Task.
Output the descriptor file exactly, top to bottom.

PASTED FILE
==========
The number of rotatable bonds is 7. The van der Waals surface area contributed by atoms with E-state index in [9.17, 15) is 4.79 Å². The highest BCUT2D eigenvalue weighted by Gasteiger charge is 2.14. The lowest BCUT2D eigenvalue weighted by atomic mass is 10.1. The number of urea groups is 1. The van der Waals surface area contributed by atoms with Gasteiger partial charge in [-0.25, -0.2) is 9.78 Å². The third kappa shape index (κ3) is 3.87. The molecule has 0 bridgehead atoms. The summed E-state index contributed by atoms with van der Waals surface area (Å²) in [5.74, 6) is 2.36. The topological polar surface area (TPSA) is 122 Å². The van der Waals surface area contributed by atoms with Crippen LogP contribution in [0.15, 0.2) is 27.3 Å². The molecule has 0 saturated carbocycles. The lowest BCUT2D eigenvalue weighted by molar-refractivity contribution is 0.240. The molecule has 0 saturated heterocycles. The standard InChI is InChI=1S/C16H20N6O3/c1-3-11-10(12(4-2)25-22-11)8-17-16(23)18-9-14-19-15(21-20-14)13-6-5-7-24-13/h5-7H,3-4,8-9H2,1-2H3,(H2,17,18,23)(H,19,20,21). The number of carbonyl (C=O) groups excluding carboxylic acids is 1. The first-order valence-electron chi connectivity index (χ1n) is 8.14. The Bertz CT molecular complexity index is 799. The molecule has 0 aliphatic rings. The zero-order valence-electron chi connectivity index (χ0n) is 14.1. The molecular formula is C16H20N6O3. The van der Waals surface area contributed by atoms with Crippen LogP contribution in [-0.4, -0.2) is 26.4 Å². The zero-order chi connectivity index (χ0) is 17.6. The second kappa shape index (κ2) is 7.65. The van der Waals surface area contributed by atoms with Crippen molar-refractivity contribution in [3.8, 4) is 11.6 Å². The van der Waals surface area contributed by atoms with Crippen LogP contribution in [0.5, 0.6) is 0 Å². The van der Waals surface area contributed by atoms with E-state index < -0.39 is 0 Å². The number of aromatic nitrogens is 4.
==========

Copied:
The number of rotatable bonds is 7. The van der Waals surface area contributed by atoms with E-state index in [9.17, 15) is 4.79 Å². The highest BCUT2D eigenvalue weighted by Gasteiger charge is 2.14. The lowest BCUT2D eigenvalue weighted by atomic mass is 10.1. The number of urea groups is 1. The van der Waals surface area contributed by atoms with Gasteiger partial charge in [-0.25, -0.2) is 9.78 Å². The third kappa shape index (κ3) is 3.87. The molecule has 0 bridgehead atoms. The summed E-state index contributed by atoms with van der Waals surface area (Å²) in [5.74, 6) is 2.36. The topological polar surface area (TPSA) is 122 Å². The van der Waals surface area contributed by atoms with Crippen LogP contribution in [0.15, 0.2) is 27.3 Å². The molecule has 0 saturated carbocycles. The lowest BCUT2D eigenvalue weighted by molar-refractivity contribution is 0.240. The molecule has 0 saturated heterocycles. The standard InChI is InChI=1S/C16H20N6O3/c1-3-11-10(12(4-2)25-22-11)8-17-16(23)18-9-14-19-15(21-20-14)13-6-5-7-24-13/h5-7H,3-4,8-9H2,1-2H3,(H2,17,18,23)(H,19,20,21). The number of carbonyl (C=O) groups excluding carboxylic acids is 1. The first-order valence-electron chi connectivity index (χ1n) is 8.14. The Bertz CT molecular complexity index is 799. The molecule has 0 aliphatic rings. The zero-order valence-electron chi connectivity index (χ0n) is 14.1. The molecular formula is C16H20N6O3. The van der Waals surface area contributed by atoms with Crippen LogP contribution in [-0.4, -0.2) is 26.4 Å². The zero-order chi connectivity index (χ0) is 17.6. The second kappa shape index (κ2) is 7.65. The van der Waals surface area contributed by atoms with Crippen molar-refractivity contribution in [3.8, 4) is 11.6 Å². The van der Waals surface area contributed by atoms with Crippen LogP contribution in [0.5, 0.6) is 0 Å². The van der Waals surface area contributed by atoms with E-state index < -0.39 is 0 Å². The number of aromatic nitrogens is 4.